Orange sparks drifted off the campfire, vanishing briefly in the sunset’s glow. Janne watched them flicker and vanish as she tended the flames. The crackling wood was soothing, an ordinary sound from an ordinary task dragging her mind away from the battlefield and its victims. A sigh escaped her lips as she made the sign of the sword across her chest again, praying for the families that would soon know what had been done to their loved ones.
Asgeir stepped out of the darkness carrying a load of firewood. Janne marveled at the page’s resilience; unlike her, it seemed that the sight of the battle and its aftermath hadn’t affected him at all. Was it experience, she wondered? Would she get used to seeing fallen friends dragged back from death to serve the Church until their bodies collapsed? A very large part of her hoped that she would never grow that cold.
Laying the wood down nearby, Asgeir drew a small knife and sat down next to the visibly exhausted hospitalier. “How fares the fire, milady?” he asked, whittling at one of the sticks.
“It lives,” she replied with a brief, friendly smile that faded like the fire’s dim sparks. “Unlike my compatriots.”
Asgeir looked down at his stick, satisfied with the point he’d carved, and picked up another. “I understand, milady. It’s not an easy sight to behold. The power of God shouldn’t be, I don’t think, not for us who yet live under the first oath.”
Janne stared off into space for a moment. “…he loves us, right?”
Now Asgeir paused. “Odd question to ask, milady.”
“Is it?” She shook her head, short red locks trembling in the flickering light. “God judges us, sets the Church over us, demands perfection or sentences us to an eternity of suffering. Even death doesn’t free us – our bodies are simply lifted out of the dust and sent back to work.” Janne turned to face Asgeir, tears again filling her bloodshot eyes. “The Archbishop called it compassion, so why can’t I see it?”
The page shrugged. “I can’t speak for you, milady,” he answered softly. “It’s not a question I’ve ever asked, nor do I see the purpose. The Church does as it wills, and the Church’s will is God’s will. I don’t need to know anything else.”
Janne bowed her head in confusion and frustration. “I know you are right, and yet…”
“Asgeir!” The Archbishop’s voice broke through the night, stopping Janne in mid-sentence. The page and the hospitalier turned to face Valgard, who held a trio of rabbits in one hand and a longbow in the other. “Our dinner needs cleaning.”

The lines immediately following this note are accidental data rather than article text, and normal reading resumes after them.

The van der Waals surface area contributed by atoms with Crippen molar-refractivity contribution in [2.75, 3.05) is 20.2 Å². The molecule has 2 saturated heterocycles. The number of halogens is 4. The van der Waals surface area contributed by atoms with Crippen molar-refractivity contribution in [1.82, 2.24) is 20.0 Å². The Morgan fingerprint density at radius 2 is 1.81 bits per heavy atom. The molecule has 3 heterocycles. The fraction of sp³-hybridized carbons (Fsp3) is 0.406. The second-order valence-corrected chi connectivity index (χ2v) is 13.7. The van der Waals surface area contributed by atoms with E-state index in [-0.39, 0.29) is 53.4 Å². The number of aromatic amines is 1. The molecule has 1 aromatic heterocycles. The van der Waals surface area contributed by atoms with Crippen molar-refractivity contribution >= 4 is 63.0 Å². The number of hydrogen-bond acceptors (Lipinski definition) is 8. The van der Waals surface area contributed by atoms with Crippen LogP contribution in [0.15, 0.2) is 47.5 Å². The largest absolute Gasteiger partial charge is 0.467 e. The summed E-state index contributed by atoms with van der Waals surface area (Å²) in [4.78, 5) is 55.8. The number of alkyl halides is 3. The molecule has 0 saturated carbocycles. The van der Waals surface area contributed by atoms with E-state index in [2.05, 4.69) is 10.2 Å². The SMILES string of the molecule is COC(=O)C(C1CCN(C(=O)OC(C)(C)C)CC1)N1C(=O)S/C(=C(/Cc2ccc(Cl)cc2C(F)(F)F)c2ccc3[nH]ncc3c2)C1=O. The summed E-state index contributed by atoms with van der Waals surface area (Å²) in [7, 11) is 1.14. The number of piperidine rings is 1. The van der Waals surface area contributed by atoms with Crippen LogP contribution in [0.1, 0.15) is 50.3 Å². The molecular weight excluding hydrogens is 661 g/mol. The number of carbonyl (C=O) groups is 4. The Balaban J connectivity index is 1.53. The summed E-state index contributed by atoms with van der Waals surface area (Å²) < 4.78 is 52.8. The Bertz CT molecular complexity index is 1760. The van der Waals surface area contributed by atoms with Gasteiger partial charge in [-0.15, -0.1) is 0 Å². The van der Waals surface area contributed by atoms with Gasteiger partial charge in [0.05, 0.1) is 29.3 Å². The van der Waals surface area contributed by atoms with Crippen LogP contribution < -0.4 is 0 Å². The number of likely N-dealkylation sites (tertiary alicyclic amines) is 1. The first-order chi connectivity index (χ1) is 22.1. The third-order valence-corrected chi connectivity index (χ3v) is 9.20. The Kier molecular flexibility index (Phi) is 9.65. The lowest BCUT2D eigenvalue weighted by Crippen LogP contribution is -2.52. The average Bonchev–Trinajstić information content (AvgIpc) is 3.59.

“At once, Your Grace,” Asgeir replied with evident relief as he got up and moved to take the evening’s meal. Valgard nodded with approval and handed off the rabbits, then stepped over to Janne.
“Bishop.” His tone was cold and commanding. “Tell me again how many men my son had.”
“When he saved us at the Reach three days ago, he had at least fifty.” She stood up, rubbing the tears out of her eyes. “There may have been more, Your Grace, but those are the ones I saw myself.”
“All mounted?” he pressed.
“Yes, Your Grace, as I’ve told you before,” Janne responded, looking quizzically at the Archbishop. “Some with swords, some with spears, but all of them were mounted. Why do you ask?”
Valgard frowned, nocking an arrow to the bow. “I came across footprints while tracking our meal,” he explained as he scanned the boundary of their makeshift encampment. “That’s why I don’t send Asgeir to hunt – it gives me a chance to scout the area.”
“I don’t understand, Your Grace,” Janne continued. “Isn’t that a good sign? We must be catching up to the Cardinal and his men.”
“Hoofprints would be a good sign, Bishop,” Valgard corrected as he drew the bow back. The arrow’s white fletching quivered next to the Archbishop’s cheek as he spoke. “Mounted soldiers have no need to be on foot, however. What does that leave?”
Janne considered for a moment, then looked up with sudden realization. “The metal-stealing goblins that the Cardinal drove off. They would leave regular footprints.”
“Excellent observation.” The Archbishop released his arrow. It whistled through the air and landed in the nearby darkness with a solid thunk and the piercing scream of a goblin. A few seconds later, a chorus of shrieks joined it.
“Ready yourself,” Valgard told her as he dropped the bow at Janne’s feet and drew his sword. “They come!”